by Alexandra Levy, staff writer

— The Marilyn Monroe biopic “Blonde” debuted Sept. 28 and sparked controversy in the genre’s fictionalization of Monroe’s life. A biopic is a biographical film that dramatizes the life of a non-fictional or historical figure. Biopics are a recent trend, with more than 50 biopics released within the past five years, according to the Los Angeles Times.

“Blonde” has been accused of being an inaccurate portrayal of Monroe, because Joyce Carol Oates’ fictional book inspired the movie.  

Pictured above is Ana de Armas as Marilyn Monroe in “Blonde.” The film alternates between a black and white filter and vibrant colors in an allusion to Monroe’s films, which would also change between black and white and colorful because of the filming equipment available at the time.

Oates’ story is based loosely on Monroe’s life and fictionalizes her life events. Since this novel is fictional, “Blonde” has many historical inaccuracies. For example, the book details Monroe’s alleged affair with President John F. Kennedy as though it were true.

The historical inaccuracies would not be an issue, as Netflix marked “Blonde” as a fiction film; however, the creators and stars of the movie repeatedly said that they were telling the truth about Monroe’s life, opening the film to backlash from critics and historians about the depiction of Monroe.

Ana de Armas, who played Monroe in “Blonde,” defended the movie to AnOther magazine.

“We were asking for permission in a way. Everyone felt a huge responsibility, and we were very aware of the side of the story we were going to tell—the story of Norma Jeane, the person behind this character, Marilyn Monroe. Who was she really?” said de Armas in the interview.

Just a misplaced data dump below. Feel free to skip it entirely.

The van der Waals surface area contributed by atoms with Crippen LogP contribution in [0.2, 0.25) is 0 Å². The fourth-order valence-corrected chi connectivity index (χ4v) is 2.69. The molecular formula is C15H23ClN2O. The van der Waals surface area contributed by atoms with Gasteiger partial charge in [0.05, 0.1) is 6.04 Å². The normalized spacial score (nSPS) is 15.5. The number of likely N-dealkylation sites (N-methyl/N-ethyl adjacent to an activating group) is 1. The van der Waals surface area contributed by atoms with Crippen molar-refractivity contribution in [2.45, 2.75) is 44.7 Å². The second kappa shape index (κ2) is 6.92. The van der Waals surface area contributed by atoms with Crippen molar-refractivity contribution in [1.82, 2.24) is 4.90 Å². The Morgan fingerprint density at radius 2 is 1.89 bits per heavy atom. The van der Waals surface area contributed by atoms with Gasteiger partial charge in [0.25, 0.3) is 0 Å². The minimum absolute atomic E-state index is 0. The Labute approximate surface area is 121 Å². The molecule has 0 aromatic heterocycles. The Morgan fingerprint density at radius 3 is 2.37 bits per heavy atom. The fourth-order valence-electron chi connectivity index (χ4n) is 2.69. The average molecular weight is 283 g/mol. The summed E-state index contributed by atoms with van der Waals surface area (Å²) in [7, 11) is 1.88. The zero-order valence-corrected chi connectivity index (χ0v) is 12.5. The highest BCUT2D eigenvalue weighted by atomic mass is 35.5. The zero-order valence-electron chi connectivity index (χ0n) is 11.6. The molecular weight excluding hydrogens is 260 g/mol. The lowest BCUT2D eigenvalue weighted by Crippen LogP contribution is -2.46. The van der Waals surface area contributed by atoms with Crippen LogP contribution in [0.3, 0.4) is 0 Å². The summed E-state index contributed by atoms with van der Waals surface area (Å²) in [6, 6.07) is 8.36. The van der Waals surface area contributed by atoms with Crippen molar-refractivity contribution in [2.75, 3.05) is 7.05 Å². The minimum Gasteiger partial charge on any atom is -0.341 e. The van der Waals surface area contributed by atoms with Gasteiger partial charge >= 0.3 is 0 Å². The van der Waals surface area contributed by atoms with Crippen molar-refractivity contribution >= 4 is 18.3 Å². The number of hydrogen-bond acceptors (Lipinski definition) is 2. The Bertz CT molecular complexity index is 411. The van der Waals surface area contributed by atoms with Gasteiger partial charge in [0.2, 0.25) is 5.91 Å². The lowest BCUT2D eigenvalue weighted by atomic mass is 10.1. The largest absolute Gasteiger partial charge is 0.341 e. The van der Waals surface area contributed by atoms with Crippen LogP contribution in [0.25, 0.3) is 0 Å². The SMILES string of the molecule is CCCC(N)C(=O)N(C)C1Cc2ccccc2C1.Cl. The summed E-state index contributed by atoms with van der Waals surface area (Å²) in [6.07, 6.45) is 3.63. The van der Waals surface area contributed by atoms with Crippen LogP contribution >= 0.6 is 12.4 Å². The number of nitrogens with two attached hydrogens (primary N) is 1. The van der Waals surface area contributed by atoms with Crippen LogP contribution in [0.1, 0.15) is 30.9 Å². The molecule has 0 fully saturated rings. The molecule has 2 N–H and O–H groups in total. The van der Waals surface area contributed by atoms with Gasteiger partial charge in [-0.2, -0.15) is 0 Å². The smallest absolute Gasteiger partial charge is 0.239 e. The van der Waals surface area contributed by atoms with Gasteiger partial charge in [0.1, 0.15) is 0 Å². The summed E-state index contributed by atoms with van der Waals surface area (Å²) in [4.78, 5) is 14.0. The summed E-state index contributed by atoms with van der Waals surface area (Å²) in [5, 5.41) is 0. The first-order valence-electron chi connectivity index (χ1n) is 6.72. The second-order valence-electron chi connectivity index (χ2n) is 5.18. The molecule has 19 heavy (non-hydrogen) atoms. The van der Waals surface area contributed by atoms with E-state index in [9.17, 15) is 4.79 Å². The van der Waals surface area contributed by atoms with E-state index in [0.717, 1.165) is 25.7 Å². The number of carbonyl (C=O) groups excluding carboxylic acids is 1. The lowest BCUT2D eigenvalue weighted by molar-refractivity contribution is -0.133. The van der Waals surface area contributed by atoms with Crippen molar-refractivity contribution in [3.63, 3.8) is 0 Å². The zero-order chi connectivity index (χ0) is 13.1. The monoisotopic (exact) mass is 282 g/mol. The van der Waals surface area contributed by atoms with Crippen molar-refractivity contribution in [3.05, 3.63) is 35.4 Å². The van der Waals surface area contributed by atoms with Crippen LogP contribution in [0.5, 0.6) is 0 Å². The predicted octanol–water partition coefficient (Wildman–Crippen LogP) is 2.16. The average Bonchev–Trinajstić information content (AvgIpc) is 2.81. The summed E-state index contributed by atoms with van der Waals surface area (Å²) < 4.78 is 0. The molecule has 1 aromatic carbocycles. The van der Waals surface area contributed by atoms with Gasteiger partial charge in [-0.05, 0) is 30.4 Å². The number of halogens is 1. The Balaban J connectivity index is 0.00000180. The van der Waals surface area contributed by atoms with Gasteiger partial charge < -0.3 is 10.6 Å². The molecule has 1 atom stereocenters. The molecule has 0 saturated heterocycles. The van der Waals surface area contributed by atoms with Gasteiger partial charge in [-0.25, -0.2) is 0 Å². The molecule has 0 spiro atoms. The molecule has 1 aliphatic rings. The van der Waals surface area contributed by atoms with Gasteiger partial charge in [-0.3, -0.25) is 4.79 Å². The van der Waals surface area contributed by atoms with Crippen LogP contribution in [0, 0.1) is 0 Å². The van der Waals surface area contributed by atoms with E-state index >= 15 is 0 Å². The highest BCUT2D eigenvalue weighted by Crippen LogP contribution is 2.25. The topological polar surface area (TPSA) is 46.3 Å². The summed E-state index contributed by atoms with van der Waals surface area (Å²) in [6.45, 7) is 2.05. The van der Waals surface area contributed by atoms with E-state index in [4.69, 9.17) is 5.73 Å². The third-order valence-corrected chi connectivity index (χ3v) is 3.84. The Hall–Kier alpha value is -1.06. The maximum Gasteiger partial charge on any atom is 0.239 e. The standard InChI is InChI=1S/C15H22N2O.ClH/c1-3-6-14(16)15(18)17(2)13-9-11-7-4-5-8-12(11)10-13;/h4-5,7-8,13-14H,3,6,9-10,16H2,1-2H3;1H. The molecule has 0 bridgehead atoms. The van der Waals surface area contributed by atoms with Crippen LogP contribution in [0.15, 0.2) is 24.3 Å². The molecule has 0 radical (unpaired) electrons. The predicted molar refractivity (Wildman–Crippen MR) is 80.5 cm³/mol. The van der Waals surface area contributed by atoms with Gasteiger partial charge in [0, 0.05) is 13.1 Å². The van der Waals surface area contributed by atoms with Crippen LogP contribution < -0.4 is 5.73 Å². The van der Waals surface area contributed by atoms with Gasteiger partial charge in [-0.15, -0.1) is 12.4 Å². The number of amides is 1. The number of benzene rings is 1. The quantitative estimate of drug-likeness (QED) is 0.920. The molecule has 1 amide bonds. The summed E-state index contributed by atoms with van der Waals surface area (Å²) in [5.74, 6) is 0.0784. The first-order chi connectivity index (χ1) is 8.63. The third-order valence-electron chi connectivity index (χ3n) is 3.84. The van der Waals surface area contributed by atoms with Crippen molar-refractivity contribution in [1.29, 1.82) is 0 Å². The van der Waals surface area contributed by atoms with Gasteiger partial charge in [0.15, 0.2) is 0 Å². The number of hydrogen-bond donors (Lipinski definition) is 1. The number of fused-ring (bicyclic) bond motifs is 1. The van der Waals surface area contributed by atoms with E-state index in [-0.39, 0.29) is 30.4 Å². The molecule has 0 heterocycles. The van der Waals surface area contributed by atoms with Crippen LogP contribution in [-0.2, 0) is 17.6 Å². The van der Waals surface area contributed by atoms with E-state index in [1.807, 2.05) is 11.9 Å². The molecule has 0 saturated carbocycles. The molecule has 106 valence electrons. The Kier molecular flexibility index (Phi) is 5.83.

Ana de Aramas as Marilyn Monroe in “Blonde” is pictured streaming on a laptop. “Blonde” is the first Netflix movie to have an NC-17 rating. Photo by Alexandra Levy, staff writer.

“Blonde” writer and director Andrew Dominik expressed in the press release that this movie was his attempt to tell Monroe’s real story.

Dominik explained why he believes the film is a more accurate version of fiction on his website, stating, “I think ‘Blonde’ is a work of fiction and it’s got just as much Joyce in it as it does Marilyn. But having said that, I think it is probably closer to the truth than what other networks are pushing to sell Marilyn stuff.”

While the film attempts to tell an accurate and engaging story, it fails to tell a story of Monroe outside the male gaze with scenes of graphic rape and abuse. Monroe is depicted as a victim in almost every situation she finds herself in. She always resorts to abusive relationships, whether with a man or with the abuse she received from Hollywood.

While the film’s creators claimed to be subverting the usual sexualization of Monroe’s life that the pop culture icon is usually associated with, the movie continues to sexualize and torment her in a way that makes the movie nearly impossible to watch.

The movie could be considered to show Monroe’s side of the story by addressing her viewpoint of sexual exploitation. However, it does little to criticize these negative connotations around her life. It even reinforces them by having numerous explicit scenes that do little to do anything but sexualizing her — the very thing the creators said this movie would not be doing.